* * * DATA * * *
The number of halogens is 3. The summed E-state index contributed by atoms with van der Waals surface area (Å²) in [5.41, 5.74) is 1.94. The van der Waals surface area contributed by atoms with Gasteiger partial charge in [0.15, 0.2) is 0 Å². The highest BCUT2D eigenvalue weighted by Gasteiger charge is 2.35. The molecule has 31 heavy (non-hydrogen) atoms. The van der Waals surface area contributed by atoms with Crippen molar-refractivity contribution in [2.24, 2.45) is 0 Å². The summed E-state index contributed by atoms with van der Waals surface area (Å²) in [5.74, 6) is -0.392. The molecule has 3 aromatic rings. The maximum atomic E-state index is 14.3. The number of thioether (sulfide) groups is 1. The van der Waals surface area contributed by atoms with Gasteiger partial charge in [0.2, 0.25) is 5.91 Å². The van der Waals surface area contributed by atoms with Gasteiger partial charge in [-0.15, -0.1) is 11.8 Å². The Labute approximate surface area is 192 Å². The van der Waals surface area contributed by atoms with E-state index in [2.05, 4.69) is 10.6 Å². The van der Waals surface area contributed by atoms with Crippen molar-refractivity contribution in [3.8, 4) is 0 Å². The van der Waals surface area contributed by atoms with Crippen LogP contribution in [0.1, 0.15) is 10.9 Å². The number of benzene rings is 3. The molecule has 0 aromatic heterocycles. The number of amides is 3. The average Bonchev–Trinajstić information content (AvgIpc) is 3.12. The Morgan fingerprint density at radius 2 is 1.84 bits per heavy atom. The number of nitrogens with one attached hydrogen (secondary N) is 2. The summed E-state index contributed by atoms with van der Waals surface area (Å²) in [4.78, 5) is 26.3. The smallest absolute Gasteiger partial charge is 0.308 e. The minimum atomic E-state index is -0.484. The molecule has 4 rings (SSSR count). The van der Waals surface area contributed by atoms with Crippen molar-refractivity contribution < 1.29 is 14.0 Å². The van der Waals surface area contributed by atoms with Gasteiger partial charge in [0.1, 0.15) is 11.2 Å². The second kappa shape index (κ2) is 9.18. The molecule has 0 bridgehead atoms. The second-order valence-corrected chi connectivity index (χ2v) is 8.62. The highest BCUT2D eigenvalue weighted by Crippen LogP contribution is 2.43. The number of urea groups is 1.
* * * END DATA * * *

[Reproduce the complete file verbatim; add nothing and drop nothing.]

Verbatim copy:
The number of halogens is 3. The summed E-state index contributed by atoms with van der Waals surface area (Å²) in [5.41, 5.74) is 1.94. The van der Waals surface area contributed by atoms with Gasteiger partial charge in [0.15, 0.2) is 0 Å². The highest BCUT2D eigenvalue weighted by Gasteiger charge is 2.35. The molecule has 31 heavy (non-hydrogen) atoms. The van der Waals surface area contributed by atoms with Crippen molar-refractivity contribution in [2.24, 2.45) is 0 Å². The summed E-state index contributed by atoms with van der Waals surface area (Å²) in [5.74, 6) is -0.392. The molecule has 3 aromatic rings. The maximum atomic E-state index is 14.3. The number of thioether (sulfide) groups is 1. The van der Waals surface area contributed by atoms with Gasteiger partial charge in [0.2, 0.25) is 5.91 Å². The van der Waals surface area contributed by atoms with Gasteiger partial charge in [-0.15, -0.1) is 11.8 Å². The Labute approximate surface area is 192 Å². The van der Waals surface area contributed by atoms with E-state index in [2.05, 4.69) is 10.6 Å². The van der Waals surface area contributed by atoms with Crippen molar-refractivity contribution in [3.8, 4) is 0 Å². The van der Waals surface area contributed by atoms with Crippen LogP contribution in [0.1, 0.15) is 10.9 Å². The number of benzene rings is 3. The molecule has 0 aromatic heterocycles. The number of amides is 3. The average Bonchev–Trinajstić information content (AvgIpc) is 3.12. The Morgan fingerprint density at radius 2 is 1.84 bits per heavy atom. The number of nitrogens with one attached hydrogen (secondary N) is 2. The summed E-state index contributed by atoms with van der Waals surface area (Å²) in [4.78, 5) is 26.3. The smallest absolute Gasteiger partial charge is 0.308 e. The minimum atomic E-state index is -0.484. The molecule has 4 rings (SSSR count). The van der Waals surface area contributed by atoms with Crippen molar-refractivity contribution < 1.29 is 14.0 Å². The van der Waals surface area contributed by atoms with Gasteiger partial charge in [0.1, 0.15) is 11.2 Å². The second kappa shape index (κ2) is 9.18. The molecule has 0 bridgehead atoms. The second-order valence-corrected chi connectivity index (χ2v) is 8.62. The highest BCUT2D eigenvalue weighted by Crippen LogP contribution is 2.43. The number of urea groups is 1.